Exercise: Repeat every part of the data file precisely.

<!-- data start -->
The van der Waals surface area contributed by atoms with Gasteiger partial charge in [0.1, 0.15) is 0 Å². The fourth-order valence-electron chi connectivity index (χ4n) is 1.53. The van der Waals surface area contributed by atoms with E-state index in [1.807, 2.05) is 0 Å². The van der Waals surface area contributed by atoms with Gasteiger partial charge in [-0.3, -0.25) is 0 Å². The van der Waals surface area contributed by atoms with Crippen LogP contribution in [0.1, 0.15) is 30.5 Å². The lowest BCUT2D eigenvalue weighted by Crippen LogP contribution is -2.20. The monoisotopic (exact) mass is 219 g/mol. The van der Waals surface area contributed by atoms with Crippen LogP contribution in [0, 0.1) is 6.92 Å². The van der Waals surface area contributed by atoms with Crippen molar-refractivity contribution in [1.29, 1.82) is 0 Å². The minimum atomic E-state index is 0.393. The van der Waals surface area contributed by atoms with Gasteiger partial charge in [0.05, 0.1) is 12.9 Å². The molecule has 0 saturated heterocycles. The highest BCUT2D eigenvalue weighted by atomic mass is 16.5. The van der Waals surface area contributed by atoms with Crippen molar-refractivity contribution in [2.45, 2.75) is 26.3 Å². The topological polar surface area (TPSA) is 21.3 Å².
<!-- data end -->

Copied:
The van der Waals surface area contributed by atoms with Gasteiger partial charge in [0.1, 0.15) is 0 Å². The fourth-order valence-electron chi connectivity index (χ4n) is 1.53. The van der Waals surface area contributed by atoms with E-state index in [1.807, 2.05) is 0 Å². The van der Waals surface area contributed by atoms with Gasteiger partial charge in [-0.3, -0.25) is 0 Å². The van der Waals surface area contributed by atoms with Crippen LogP contribution in [0.1, 0.15) is 30.5 Å². The lowest BCUT2D eigenvalue weighted by Crippen LogP contribution is -2.20. The monoisotopic (exact) mass is 219 g/mol. The van der Waals surface area contributed by atoms with Crippen LogP contribution in [0, 0.1) is 6.92 Å². The van der Waals surface area contributed by atoms with Crippen molar-refractivity contribution in [1.29, 1.82) is 0 Å². The minimum atomic E-state index is 0.393. The van der Waals surface area contributed by atoms with Gasteiger partial charge in [0.05, 0.1) is 12.9 Å². The molecule has 0 saturated heterocycles. The highest BCUT2D eigenvalue weighted by atomic mass is 16.5. The van der Waals surface area contributed by atoms with Crippen molar-refractivity contribution in [2.45, 2.75) is 26.3 Å². The topological polar surface area (TPSA) is 21.3 Å².